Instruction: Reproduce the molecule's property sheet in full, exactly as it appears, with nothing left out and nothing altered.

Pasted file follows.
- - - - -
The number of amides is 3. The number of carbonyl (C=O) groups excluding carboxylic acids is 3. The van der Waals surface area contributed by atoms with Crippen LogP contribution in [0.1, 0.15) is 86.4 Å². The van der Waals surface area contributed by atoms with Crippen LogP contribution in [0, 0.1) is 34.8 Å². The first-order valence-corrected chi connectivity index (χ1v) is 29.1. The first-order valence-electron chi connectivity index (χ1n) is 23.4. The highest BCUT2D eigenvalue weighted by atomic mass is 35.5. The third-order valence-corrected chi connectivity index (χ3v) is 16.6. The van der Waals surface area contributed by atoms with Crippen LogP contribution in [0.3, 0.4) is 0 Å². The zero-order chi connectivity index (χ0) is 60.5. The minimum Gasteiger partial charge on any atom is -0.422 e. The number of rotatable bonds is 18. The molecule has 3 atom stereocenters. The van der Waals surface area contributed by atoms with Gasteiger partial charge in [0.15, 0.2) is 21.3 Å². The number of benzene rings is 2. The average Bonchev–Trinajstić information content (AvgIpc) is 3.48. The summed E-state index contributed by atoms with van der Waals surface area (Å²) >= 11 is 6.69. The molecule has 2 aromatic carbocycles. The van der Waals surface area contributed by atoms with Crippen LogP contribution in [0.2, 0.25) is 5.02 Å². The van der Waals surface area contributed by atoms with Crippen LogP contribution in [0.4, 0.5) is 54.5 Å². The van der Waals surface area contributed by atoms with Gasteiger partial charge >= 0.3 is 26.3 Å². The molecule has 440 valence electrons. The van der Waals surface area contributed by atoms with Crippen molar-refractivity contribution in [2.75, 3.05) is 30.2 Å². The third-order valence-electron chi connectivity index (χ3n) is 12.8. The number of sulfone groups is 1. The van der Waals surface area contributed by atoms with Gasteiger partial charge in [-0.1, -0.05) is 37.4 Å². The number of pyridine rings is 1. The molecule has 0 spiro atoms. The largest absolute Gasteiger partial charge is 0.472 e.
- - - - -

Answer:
The number of amides is 3. The number of carbonyl (C=O) groups excluding carboxylic acids is 3. The van der Waals surface area contributed by atoms with Crippen LogP contribution in [0.1, 0.15) is 86.4 Å². The van der Waals surface area contributed by atoms with Crippen LogP contribution in [0, 0.1) is 34.8 Å². The first-order valence-corrected chi connectivity index (χ1v) is 29.1. The first-order valence-electron chi connectivity index (χ1n) is 23.4. The highest BCUT2D eigenvalue weighted by atomic mass is 35.5. The third-order valence-corrected chi connectivity index (χ3v) is 16.6. The van der Waals surface area contributed by atoms with Crippen LogP contribution in [0.3, 0.4) is 0 Å². The zero-order chi connectivity index (χ0) is 60.5. The minimum Gasteiger partial charge on any atom is -0.422 e. The number of rotatable bonds is 18. The molecule has 3 atom stereocenters. The van der Waals surface area contributed by atoms with Gasteiger partial charge in [0.15, 0.2) is 21.3 Å². The number of benzene rings is 2. The average Bonchev–Trinajstić information content (AvgIpc) is 3.48. The summed E-state index contributed by atoms with van der Waals surface area (Å²) >= 11 is 6.69. The molecule has 2 aromatic carbocycles. The van der Waals surface area contributed by atoms with Crippen LogP contribution in [0.2, 0.25) is 5.02 Å². The van der Waals surface area contributed by atoms with Crippen LogP contribution in [0.4, 0.5) is 54.5 Å². The van der Waals surface area contributed by atoms with Gasteiger partial charge >= 0.3 is 26.3 Å². The molecule has 440 valence electrons. The van der Waals surface area contributed by atoms with Crippen molar-refractivity contribution in [2.75, 3.05) is 30.2 Å². The third-order valence-electron chi connectivity index (χ3n) is 12.8. The number of sulfone groups is 1. The van der Waals surface area contributed by atoms with Gasteiger partial charge in [-0.1, -0.05) is 37.4 Å². The number of pyridine rings is 1. The molecule has 0 spiro atoms. The largest absolute Gasteiger partial charge is 0.472 e.